is the recycling of all materials back into nature or the marketplace in a manner that protects human health and the environment.




Waste elimination, reduction, and recycling programs are undermined by nations who manage waste by exporting it to other countries. It is particularly alarming to note that some nations who are promoting Zero Waste goals, are also exporting their waste to other countries.

SEE: BASEL ACTION NETWORK http://www.ban.org/ban_news/index.html (World waste trade news and information)

Example: June 9, 1999 - BAN.org - News Release: PLAN TO SHIP ASIAN TOXIC WASTE INTO IDAHO VIA PUGET SOUND DENOUNCED - SEATTLE, USA,  -- Environmental groups today denounced a plan to import over 7,000 tons of mercury contaminated toxic waste via the ports of Tacoma or Seattle to a dumpsite in Idaho. The toxic waste produced by Taiwan plastics manufacturer Formosa Plastics Group (FPG) created an international scandal when it was illegally dumped in Cambodia late last year. To date the controversial waste has been rejected by communities in Taiwan, Cambodia, California and Nevada for environmental and health reasons. Environmentalists maintain that the toxic waste should remain in Taiwan to be treated and stored there on FPG company property.


Since 1997, the 50 states and Washington, D.C., imported 48 million tons more waste than they exported, according to data in Biocycle managzine, an industry publication. This waste appears to be coming from outside of the United States. 

Under U.S. law, there is no general prohibition against the import of hazardous or non-hazardous waste from other countries, or the export of waste to other countries.  There are, however, rules regulating shipments of hazardous waste http://www.epa.gov/epawaste/hazard/international/index.htm.

Only hazardous waste is tracked by the EPA. Non-hazardous  waste import data is not reported. 


 Year Waste Imports (tons) - minus Exports   = Foreign Waste? 
199721,319,000 - 13,977,000=  7,342,000 
199832,837,370 - 14,899,090= 17,938,280
199938,901,100- 16,090,000= 22,811,100
Totals93,057,470- 44,966,090= 48,091,380

The annual total "imported" waste by states minus the total "exported" waste by states, appears to be the amount of imported foreign "municipal" waste. This does not include other types of foreign waste imports. 

Data source: BIOCYCLE , April 1998, 1999, 2000
Table: ZWA

Only Congressman Paul E. Gillmor (R) from Ohio has offered legislation to stop foreign waste imports. The following proposed legislation addresses the issue of foreign waste imports, but not waste exports: See: LEGISLATION - HR 379 IH (search 'THOMAS' for legislation) / 106th CONGRESS / 1st Session / H. R. 379 / To permit States to prohibit the disposal of solid waste imported from other nations./ IN THE HOUSE OF REPRESENTATIVES / January 19, 1999 / Mr. GILLMOR introduced the following bill; which was referred to the Committee on Commerce.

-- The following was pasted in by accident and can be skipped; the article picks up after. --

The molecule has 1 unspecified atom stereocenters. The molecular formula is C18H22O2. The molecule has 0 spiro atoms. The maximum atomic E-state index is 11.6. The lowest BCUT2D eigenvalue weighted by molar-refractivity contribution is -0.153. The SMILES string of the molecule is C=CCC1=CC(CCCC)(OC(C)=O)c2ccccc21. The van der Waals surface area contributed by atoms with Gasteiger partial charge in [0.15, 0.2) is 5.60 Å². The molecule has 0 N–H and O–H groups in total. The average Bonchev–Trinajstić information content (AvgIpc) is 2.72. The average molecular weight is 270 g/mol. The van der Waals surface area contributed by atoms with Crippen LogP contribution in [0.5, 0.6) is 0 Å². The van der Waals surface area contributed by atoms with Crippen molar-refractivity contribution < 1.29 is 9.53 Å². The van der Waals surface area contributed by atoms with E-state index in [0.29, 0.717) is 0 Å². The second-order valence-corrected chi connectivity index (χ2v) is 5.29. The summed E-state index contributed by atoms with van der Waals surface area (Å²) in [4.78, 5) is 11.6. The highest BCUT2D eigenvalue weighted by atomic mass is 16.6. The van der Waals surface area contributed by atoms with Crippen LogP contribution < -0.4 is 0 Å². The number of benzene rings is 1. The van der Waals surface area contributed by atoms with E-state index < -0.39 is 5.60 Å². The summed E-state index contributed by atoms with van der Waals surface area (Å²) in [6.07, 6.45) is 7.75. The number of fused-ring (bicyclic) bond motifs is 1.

8/18/2000: TOXIC WASTE FROM MEXICO ON THE RISE (source: SolidWaste.comToxic waste produced in Mexico by assembly plants along the border (maquiladoras) and shipped to the United States for disposal has increased 300% in the past two years, said environmental protection officials from both nations in a meeting in El Paso, TXon Thursday.

VIDEO: Michael Thomas Productions  The Ash Barge Odyssey (Year 2000)--The remaining 3000 tons of Philadelphia's incinerated ash, which was removed from a beach in Gonaives, Haiti where it was dumped 10 years ago, is now holed-up in a hopper barge in the St. Lucie Canal in Stuart, Florida. A 14-year saga still remains unresolved for the people of Haiti, the residents of Florida and the city of Philadelphia. http://www.michaelthomasprod.com/fla.html 


Basel Convention (The United Nations Environment Programme (UNEP)) - "The Convention is the response of the international community to the problems caused by the annual world-wide production ....of wastes, which are hazardous to people or the environment..." United Nations Environment Programme, Geneva

Origins of the Convention - In the late 1980s, a tightening of environmental regulations in industrialized countries led to a dramatic rise in the cost of hazardous waste disposal. Searching for cheaper ways to get rid of the wastes, “toxic traders” began shipping hazardous waste to developing countries and to Eastern Europe. When this activity was revealed, international outrage led to the drafting and adoption of the Basel Convention.

During its first Decade (1989-1999), the Convention was principally devoted to setting up a framework for controlling the “transboundary” movements of hazardous wastes, that is, the movement of hazardous wastes across international frontiers. It also developed the criteria for “environmentally sound management”. A Control System, based on prior written notification, was also put into place.

During The Next Decade (2000-2010), the Convention will build on this framework by emphasizing full implementation and enforcement of treaty commitments. The other area of focus will be the minimization of hazardous waste generation. Recognizing that the long-term solution to the stockpiling of hazardous wastes is a reduction in the generation of those wastes - both in terms of quantity and hazardousness - Ministers meeting in December of 1999 set out guidelines for the Convention’s activities during the Next Decade.